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Ninety-four per cent of masterplans fail

04th November 2012

By Rob Cowan

What can we learn from the success of the masterplan for the Olympic Park? Not much. We already knew that a masterplan is likely to succeed when it enjoys an elastic budget and total political support, and when any last-minute hitch can be solved by bringing in the army. Masterplanning is a process of negotiation through which people with an interest in a site or area agree how it should be developed. A masterplan – whether that term is used to describe a plan or a document describing a process – usually represents an agreement between a wide range of competing interests, at a particular point of time.

Those interests are reflected in political policies and decisions, community opinion, regulations, market forces and much else. Usually those conditions change long before the masterplan can be implemented. Politicians lose power, new policies are introduced, the market enters a new point in its cycle, or the site changes ownership and the new owners want a masterplan of which they can say that it is their own; or professional opinion among planners, architects, urban designers, traffic engineers, valuers or whoever. For the other six per cent of masterplans, circumstances stay unchanged for long enough for the proposals to become the basis of actual development.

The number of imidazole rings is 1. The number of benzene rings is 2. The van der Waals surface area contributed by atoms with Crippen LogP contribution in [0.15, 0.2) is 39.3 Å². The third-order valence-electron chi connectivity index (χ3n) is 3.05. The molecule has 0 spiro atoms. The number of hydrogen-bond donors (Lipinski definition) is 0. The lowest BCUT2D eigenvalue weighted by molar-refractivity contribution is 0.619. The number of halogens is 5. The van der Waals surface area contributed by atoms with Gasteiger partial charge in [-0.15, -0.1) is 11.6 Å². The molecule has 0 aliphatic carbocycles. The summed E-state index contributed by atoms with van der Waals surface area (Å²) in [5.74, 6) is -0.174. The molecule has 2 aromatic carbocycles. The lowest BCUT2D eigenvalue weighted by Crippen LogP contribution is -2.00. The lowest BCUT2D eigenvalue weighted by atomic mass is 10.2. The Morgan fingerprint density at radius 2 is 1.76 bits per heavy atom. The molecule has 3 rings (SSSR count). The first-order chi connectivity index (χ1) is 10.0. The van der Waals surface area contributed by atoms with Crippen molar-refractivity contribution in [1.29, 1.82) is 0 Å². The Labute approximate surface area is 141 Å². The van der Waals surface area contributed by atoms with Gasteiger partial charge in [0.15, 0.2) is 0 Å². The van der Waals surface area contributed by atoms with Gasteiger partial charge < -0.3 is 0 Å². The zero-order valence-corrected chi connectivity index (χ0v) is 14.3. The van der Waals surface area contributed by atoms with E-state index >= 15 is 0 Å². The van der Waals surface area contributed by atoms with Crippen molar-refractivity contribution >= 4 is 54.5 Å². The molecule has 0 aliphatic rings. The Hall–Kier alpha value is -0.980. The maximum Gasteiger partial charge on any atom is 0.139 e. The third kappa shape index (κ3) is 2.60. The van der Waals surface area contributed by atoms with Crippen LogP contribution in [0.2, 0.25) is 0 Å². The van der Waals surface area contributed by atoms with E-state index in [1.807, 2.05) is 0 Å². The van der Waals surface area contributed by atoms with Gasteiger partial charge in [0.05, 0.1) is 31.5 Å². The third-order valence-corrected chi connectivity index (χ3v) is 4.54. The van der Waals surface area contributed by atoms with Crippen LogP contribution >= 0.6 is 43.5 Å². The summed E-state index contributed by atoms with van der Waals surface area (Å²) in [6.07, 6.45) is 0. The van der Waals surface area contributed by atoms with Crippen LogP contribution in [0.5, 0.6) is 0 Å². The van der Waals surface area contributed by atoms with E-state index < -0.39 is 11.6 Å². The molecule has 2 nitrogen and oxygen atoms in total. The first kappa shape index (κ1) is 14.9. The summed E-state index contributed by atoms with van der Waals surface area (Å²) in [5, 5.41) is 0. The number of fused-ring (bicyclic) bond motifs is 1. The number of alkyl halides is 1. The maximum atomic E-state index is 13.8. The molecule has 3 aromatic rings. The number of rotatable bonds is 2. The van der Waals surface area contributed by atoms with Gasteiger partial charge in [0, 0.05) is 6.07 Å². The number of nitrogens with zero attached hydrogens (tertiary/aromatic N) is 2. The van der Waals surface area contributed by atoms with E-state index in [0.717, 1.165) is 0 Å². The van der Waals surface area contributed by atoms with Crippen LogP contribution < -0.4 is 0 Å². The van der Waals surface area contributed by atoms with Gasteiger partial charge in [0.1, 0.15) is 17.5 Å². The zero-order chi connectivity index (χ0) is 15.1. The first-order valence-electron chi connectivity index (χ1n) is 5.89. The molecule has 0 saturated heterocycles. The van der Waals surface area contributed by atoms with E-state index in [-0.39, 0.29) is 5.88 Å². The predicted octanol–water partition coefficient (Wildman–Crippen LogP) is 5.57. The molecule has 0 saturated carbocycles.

Some masterplans fail because they are too inflexible. Others fail because they never were at all realistic: they were drawn up by people with an inadequate understanding of scale, economics, planning processes, or any one of many other factors. Usually when a masterplan fails we are back to square one: the product of the complex negotiation no longer carries any weight. We need to learn how to plan in stages, setting out some matters that are not negotiable before moving on to agree the details of other matters that are negotiable.

What is the most basic element of a particular masterplan? Perhaps it is a proposed pattern of streets, a way of connecting into the existing street network; or perhaps it is even a single proposed main street. Let’s find a way of enshrining that in the planning process, so that even if the development delivers nothing else of public value, at least it delivers that. If later stages in the process – a full masterplan, for example – can enshrine more detailed elements, so much the better. But if such agreement is not reached, or if the masterplan later unravels, all will not have been lost.

The starting point for that sort of planning is the question: what is important? The answer will come from an understanding of the place. We find that often the simplest and quickest way for local people to reach such an understanding can be to carry out a Placecheck, asking of the place: what do we like? What do we dislike? What do we need to work on?

Such matters came to mind recently when I was speaking at a symposium on masterplanning at the Geddes Institute for Urban Research at the University of Dundee. The event, organised by the indefatigable Husam Al Waer of the Geddes Institute, featured Diarmaid Lawlor of Architecture and Design Scotland, and two Scottish luminaries of masterplanning, Brian Evans and Kevin Murray. It was also good to meet Rowena Statt of Anderson Bell and Christie, who worked on the Gigha masterplan, which I have long admired.